TAKING ART out of the confines of a gallery space and giving people an everyday chance to look at, reflect, appreciate and critique artistic creations — this is how public art seeks to make art accessible. In the process, it is hoped, such works will generate response, add creative value to a space and more importantly, and perhaps, even demystify art.
The Chandigarh Lalit Kala Akademi, with the support of the Chandigarh Administration, has initiated several public art projects over the last few years. They dot several parts of the city, complementing its landscape and vice versa. They are there at Sukhna Lake, UT Guest House, Tagore Theatre, ISBT-43 and GMSH-16.
“Public art is the way for an artist to connect with a larger audience,” says Charanjit Singh, assistant professor at the Government College of Art whose sculpture finds a prominent place at the UT Guest House. A semi-representational work comprising a belt that binds two stones together, Singh says he doesn’t have a pre-conceived idea in mind when he begins work. “I look at the stone and then decide what I want to do with it. My intention is to retain the stone’s original form by restricting the carving,” he adds.
Parminder Singh, who teaches fine arts at Government Model High School in Sector 43, has created an abstract work entitled ‘Energy’, which finds place at the Sukhna Lake. The inspiration for the work was a walnut. “A walnut looks like a brain, which to me symbolises energy. In the sculpture, I have made repetitive lines, which depict lightning,” he says. He mostly works on sculptures with energy as the theme. Public art, Singh says, is an ideal way for common people to witness art. “The way people interact with it can be as simple as someone sitting on a stone sculpture. This means that it is not merely looked at from a distance and these initiatives are a good way to make art a part of people’s lives,” adds Singh. Frequent visitors at Sukhna Lake echo the sculptor’s thoughts, like Ramanpreet Kaur Tiwana, who says the sculptures add value to the space, “and make me happy”.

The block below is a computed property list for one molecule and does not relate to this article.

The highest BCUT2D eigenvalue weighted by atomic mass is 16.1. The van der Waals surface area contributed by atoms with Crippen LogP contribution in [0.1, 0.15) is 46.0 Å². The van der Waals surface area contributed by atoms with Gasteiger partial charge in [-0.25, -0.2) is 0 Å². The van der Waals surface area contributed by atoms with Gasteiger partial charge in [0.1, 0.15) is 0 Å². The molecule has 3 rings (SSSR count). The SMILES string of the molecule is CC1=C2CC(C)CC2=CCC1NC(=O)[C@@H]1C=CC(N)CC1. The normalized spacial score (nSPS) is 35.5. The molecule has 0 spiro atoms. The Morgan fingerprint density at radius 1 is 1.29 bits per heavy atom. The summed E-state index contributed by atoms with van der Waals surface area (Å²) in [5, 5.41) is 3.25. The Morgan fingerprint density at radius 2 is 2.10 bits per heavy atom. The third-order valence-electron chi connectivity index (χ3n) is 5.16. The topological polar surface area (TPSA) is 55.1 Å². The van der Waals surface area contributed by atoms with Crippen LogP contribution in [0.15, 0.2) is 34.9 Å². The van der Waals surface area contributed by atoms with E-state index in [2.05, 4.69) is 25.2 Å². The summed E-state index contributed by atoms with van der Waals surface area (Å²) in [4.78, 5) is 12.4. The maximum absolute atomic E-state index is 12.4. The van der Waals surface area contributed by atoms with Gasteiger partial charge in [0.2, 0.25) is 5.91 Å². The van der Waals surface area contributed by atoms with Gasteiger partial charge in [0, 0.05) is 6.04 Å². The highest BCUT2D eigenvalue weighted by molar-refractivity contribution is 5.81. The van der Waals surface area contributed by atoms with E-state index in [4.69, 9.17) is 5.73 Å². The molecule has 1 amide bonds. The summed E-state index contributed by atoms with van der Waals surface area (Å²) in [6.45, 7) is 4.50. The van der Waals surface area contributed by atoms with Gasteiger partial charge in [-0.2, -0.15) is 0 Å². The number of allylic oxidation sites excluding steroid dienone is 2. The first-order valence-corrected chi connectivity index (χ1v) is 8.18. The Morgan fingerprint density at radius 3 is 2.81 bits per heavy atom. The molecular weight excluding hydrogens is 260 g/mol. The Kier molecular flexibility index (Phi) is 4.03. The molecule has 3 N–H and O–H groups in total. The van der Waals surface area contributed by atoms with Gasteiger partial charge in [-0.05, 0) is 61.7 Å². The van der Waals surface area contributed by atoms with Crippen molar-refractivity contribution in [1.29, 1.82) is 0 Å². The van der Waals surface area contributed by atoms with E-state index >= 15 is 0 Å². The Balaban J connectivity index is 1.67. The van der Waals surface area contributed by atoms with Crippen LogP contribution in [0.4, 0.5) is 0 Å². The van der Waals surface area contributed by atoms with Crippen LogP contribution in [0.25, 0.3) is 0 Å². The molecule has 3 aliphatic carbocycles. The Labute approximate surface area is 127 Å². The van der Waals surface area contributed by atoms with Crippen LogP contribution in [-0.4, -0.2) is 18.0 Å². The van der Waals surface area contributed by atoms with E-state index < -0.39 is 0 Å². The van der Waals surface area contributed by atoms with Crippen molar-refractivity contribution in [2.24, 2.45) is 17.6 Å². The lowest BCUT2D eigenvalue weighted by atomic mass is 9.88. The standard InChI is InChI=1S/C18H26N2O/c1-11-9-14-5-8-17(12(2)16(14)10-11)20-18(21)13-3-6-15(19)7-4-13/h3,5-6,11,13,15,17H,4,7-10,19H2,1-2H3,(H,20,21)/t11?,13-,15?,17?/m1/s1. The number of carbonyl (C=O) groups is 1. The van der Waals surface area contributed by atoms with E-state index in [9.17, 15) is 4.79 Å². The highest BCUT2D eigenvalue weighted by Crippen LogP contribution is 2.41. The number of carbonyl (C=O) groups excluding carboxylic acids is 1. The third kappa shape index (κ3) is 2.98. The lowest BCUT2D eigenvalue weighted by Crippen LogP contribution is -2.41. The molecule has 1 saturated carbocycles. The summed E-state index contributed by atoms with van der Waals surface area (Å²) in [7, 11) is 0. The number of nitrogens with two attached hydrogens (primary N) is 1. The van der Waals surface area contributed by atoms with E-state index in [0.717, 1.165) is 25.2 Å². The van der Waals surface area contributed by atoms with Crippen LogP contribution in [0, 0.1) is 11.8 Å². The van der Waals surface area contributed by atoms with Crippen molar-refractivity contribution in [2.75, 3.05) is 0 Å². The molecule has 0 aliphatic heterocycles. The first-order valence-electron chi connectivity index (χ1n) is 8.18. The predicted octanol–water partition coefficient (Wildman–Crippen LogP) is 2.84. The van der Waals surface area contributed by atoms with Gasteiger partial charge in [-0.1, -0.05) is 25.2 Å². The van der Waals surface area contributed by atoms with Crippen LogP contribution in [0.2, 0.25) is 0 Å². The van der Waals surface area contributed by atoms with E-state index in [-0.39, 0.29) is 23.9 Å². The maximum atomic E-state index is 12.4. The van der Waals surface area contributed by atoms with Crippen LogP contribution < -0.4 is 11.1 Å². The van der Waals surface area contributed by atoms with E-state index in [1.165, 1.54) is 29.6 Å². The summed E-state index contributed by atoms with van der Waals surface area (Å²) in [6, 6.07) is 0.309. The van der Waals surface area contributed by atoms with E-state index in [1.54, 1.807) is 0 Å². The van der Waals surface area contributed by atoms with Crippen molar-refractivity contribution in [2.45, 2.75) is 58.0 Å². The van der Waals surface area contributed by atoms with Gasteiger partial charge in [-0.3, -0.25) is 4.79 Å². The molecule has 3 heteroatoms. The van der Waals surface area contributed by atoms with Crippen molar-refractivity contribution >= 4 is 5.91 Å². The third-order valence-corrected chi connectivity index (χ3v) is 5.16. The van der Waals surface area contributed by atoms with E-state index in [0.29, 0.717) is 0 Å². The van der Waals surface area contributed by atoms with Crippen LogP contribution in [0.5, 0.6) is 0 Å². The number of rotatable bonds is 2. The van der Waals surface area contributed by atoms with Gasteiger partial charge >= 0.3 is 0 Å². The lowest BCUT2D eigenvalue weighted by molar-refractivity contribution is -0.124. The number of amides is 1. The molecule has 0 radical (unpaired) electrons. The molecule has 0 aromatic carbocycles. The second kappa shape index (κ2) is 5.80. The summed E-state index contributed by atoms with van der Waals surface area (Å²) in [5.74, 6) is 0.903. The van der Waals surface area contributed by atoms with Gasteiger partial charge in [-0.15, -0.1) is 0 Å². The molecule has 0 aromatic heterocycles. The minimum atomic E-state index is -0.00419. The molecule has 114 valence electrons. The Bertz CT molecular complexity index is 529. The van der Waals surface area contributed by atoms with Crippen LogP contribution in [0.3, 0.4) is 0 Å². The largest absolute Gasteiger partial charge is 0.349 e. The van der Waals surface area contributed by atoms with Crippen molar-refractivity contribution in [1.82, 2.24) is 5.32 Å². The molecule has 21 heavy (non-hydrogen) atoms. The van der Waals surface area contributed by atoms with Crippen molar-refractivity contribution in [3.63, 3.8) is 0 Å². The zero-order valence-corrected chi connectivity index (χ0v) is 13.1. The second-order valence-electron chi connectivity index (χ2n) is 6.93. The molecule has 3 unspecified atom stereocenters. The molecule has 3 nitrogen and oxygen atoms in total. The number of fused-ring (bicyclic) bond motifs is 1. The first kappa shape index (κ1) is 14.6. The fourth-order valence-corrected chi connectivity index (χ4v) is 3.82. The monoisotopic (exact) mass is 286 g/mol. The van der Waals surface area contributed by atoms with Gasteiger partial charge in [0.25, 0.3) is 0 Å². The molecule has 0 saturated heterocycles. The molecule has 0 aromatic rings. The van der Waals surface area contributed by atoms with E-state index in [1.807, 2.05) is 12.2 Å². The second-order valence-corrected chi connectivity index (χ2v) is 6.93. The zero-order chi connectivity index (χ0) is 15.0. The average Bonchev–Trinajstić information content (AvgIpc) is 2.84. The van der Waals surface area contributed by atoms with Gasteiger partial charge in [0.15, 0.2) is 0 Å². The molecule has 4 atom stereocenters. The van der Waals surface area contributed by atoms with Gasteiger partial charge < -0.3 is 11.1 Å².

Hirday Kaushal, who is Art Officer, Sculpture, at Haryana’s Cultural Affairs Department has also created a sculpture for the Sukhna Lake entitled ‘Romance in Nature’. The work portrays various ideas to the viewer. “Human beings connect their feelings through nature. The world’s greatest power is in the seed that rips apart the earth to grow,” he says. This is what his sculpture depicts, a seed coming out of the earth, and stretching its way to life. The part of the seed that stretches out from the earth symbolises freedom and growth. The seed he has chosen is that of a sprout. “When sprouts come out, they take a rhythmic form, one sprout helps another to grow,” he adds.
Jaipur-based sculptor Vipul Kumar’s work ‘Breathing Wall’ is now part of the open space at the Tagore Theatre and he’s happy that people from various walks of life will view the sculpture, as opposed to a few who visit galleries. “In this work I have strived to showcase the transparency of emotions through a wall. The wall breathes and connects two souls. In India, we need to still develop a culture of visiting museums, while public art initiatives generate interest of people towards art, initiate conversations and hopefully encourage them to visit art exhibitions and more displays.”